As a reminder, my topic was about certain vending machines. The problem was that one can take advantage of certain vending machines to get themselves an extra drink.
I chose to respond to this critique:
At first, this critique made me enraged. First of all, ethics is purely subjective in the first place. Secondly, the critique had nothing to do the topic nor the presentation, it had to do with the presenter, i.e. me. This violates an important rule of critiquing in that one should separate the subject from the person. Lastly, I was confused why this critic thought I was being unethical. Almost half my critiques were along the lines of “Is this really a problem?” So a lot of people didn’t see it as an unethical act. I was the who actually saw it as a problem and tried to solve it. Unless this critic thought that providing a solution to this problem is unethical, it just doesn’t make sense.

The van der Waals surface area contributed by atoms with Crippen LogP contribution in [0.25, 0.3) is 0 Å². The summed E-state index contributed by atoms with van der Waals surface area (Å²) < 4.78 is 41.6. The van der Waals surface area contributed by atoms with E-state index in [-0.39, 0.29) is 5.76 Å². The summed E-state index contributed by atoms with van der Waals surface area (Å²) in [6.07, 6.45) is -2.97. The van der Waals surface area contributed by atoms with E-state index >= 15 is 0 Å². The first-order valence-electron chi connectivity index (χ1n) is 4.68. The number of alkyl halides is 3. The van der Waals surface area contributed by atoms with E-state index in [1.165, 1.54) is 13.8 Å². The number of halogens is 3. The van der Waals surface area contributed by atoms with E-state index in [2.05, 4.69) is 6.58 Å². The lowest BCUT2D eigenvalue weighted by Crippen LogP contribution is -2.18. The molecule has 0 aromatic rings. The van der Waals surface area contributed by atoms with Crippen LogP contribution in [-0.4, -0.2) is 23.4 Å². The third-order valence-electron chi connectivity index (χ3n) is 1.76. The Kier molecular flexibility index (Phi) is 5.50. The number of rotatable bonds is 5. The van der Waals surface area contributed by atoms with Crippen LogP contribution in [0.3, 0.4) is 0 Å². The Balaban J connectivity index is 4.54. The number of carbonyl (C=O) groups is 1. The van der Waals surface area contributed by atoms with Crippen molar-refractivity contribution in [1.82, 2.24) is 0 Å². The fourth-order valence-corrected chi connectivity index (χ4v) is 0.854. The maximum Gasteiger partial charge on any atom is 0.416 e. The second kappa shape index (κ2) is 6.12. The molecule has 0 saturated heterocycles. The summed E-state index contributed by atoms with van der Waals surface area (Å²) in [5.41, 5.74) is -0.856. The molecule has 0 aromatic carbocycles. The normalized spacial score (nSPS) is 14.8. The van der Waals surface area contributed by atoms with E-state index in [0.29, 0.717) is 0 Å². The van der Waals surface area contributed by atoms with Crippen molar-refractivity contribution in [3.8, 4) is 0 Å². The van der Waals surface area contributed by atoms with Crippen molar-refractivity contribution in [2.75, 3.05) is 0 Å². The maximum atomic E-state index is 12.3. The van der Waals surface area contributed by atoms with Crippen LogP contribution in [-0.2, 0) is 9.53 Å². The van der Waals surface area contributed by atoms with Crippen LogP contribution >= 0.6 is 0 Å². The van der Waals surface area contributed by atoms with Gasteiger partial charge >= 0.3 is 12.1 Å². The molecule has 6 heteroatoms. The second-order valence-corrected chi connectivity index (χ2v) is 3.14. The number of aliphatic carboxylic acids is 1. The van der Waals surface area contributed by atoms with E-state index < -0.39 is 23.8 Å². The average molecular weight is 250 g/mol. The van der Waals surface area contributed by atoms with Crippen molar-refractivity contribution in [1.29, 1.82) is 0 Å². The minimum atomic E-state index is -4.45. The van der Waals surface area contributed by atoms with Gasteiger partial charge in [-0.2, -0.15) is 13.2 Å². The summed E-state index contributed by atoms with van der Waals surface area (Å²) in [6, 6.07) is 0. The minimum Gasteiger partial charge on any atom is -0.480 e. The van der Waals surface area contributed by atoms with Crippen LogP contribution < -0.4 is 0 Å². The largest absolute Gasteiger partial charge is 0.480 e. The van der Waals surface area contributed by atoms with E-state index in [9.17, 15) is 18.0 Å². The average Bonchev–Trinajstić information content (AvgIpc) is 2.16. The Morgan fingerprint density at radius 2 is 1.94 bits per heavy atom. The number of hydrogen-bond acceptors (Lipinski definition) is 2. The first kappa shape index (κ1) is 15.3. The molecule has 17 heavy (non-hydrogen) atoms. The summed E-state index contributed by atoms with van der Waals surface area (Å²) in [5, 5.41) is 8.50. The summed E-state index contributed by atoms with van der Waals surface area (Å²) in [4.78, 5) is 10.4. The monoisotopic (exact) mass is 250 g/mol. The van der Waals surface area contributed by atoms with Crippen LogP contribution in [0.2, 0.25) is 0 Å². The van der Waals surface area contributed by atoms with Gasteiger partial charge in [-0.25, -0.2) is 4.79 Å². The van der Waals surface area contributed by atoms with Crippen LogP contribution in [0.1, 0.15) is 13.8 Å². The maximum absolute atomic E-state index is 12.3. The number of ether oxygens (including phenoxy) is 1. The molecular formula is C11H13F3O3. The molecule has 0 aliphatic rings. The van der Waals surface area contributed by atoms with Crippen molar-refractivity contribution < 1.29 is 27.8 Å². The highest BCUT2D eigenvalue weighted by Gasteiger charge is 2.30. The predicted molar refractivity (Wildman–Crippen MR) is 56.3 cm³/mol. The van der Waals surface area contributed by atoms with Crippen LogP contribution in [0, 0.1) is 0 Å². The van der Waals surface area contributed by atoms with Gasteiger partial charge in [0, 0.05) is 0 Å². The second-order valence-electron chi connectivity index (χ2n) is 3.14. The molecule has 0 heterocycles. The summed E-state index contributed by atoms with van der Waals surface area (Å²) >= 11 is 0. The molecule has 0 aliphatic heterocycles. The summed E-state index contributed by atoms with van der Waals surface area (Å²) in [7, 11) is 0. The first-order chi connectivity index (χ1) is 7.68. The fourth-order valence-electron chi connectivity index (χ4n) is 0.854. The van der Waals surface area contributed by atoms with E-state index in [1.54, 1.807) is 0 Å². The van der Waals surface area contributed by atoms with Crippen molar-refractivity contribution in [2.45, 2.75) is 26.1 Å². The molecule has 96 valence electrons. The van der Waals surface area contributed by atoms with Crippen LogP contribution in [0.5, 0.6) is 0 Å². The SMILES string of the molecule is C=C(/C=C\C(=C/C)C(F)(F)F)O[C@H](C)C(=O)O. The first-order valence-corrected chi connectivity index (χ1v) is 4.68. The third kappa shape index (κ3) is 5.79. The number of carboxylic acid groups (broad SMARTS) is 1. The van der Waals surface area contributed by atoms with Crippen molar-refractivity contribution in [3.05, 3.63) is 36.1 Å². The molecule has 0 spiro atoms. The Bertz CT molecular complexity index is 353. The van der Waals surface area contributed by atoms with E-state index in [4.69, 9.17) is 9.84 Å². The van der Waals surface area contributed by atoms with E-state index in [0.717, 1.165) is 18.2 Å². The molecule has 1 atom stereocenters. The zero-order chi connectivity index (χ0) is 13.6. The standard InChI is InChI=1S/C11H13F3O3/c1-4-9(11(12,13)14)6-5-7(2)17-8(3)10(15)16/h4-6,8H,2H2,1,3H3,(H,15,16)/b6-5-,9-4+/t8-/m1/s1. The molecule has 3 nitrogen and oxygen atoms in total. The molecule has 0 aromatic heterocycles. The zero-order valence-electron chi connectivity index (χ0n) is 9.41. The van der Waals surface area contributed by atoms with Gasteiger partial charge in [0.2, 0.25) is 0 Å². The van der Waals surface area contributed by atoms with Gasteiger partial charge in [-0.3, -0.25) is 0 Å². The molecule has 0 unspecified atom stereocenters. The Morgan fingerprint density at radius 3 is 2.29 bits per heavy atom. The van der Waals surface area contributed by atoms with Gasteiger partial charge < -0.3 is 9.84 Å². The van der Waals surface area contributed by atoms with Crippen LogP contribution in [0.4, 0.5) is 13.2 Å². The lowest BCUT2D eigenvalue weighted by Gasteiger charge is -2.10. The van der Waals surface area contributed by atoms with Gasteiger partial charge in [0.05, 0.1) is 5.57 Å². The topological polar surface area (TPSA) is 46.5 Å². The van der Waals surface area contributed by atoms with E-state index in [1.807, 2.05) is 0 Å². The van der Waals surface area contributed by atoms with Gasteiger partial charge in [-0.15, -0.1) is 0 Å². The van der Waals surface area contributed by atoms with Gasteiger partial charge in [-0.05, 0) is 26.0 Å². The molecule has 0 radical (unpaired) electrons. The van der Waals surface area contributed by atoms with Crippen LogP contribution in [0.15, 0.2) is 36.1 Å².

After I got over my fury, I started pondering. I was wondering why the ethical views on this action was so divided. Let’s say I took a drink from a convenience store without paying. I think that most people would consider that unethical. However, in this situation, only 1 out of 31 people thought I was being unethical. I was thinking of possible reasons for this. Is it because there is a human element in one but not the other? Is it because because we like to show dominance and cleverness over technology? Is it because we see it as the machines fault and not our own? Or does it have to with the fact that vending machines are just corporate beacons? Who knows?
Even though this critic infuriated me at first (and probably still does), I would like to thank them for inspiring me to think.